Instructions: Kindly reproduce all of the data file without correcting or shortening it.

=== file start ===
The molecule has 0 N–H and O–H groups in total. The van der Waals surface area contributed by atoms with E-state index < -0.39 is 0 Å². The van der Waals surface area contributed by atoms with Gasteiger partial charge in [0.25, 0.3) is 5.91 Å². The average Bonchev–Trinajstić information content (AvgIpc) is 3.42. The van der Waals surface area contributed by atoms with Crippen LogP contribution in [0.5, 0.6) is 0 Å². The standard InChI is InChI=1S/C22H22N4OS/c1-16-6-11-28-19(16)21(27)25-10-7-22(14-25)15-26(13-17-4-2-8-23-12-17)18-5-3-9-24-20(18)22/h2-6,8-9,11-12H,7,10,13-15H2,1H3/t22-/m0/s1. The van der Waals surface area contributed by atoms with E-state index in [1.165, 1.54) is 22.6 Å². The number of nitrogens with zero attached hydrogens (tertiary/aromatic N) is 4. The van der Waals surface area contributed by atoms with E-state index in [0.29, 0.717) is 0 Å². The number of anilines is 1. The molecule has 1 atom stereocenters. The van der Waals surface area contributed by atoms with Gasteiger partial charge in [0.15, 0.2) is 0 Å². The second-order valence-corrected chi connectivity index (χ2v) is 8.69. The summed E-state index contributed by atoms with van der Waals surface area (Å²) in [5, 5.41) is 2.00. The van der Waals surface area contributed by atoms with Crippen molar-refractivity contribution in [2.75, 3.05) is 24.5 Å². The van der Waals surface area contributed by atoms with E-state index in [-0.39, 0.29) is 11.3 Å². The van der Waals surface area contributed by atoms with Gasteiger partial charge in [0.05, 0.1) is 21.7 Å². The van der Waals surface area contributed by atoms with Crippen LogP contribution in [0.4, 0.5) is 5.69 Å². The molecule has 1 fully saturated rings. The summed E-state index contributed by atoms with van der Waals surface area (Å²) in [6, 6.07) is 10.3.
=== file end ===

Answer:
The molecule has 0 N–H and O–H groups in total. The van der Waals surface area contributed by atoms with E-state index < -0.39 is 0 Å². The van der Waals surface area contributed by atoms with Gasteiger partial charge in [0.25, 0.3) is 5.91 Å². The average Bonchev–Trinajstić information content (AvgIpc) is 3.42. The van der Waals surface area contributed by atoms with Crippen LogP contribution in [0.5, 0.6) is 0 Å². The standard InChI is InChI=1S/C22H22N4OS/c1-16-6-11-28-19(16)21(27)25-10-7-22(14-25)15-26(13-17-4-2-8-23-12-17)18-5-3-9-24-20(18)22/h2-6,8-9,11-12H,7,10,13-15H2,1H3/t22-/m0/s1. The van der Waals surface area contributed by atoms with E-state index in [1.165, 1.54) is 22.6 Å². The number of nitrogens with zero attached hydrogens (tertiary/aromatic N) is 4. The van der Waals surface area contributed by atoms with E-state index in [0.29, 0.717) is 0 Å². The number of anilines is 1. The molecule has 1 atom stereocenters. The van der Waals surface area contributed by atoms with Gasteiger partial charge in [0.15, 0.2) is 0 Å². The second-order valence-corrected chi connectivity index (χ2v) is 8.69. The summed E-state index contributed by atoms with van der Waals surface area (Å²) in [5, 5.41) is 2.00. The van der Waals surface area contributed by atoms with Crippen molar-refractivity contribution in [2.75, 3.05) is 24.5 Å². The van der Waals surface area contributed by atoms with E-state index in [-0.39, 0.29) is 11.3 Å². The van der Waals surface area contributed by atoms with Gasteiger partial charge in [0.05, 0.1) is 21.7 Å². The van der Waals surface area contributed by atoms with Crippen LogP contribution in [0.4, 0.5) is 5.69 Å². The molecule has 1 fully saturated rings. The summed E-state index contributed by atoms with van der Waals surface area (Å²) in [6, 6.07) is 10.3.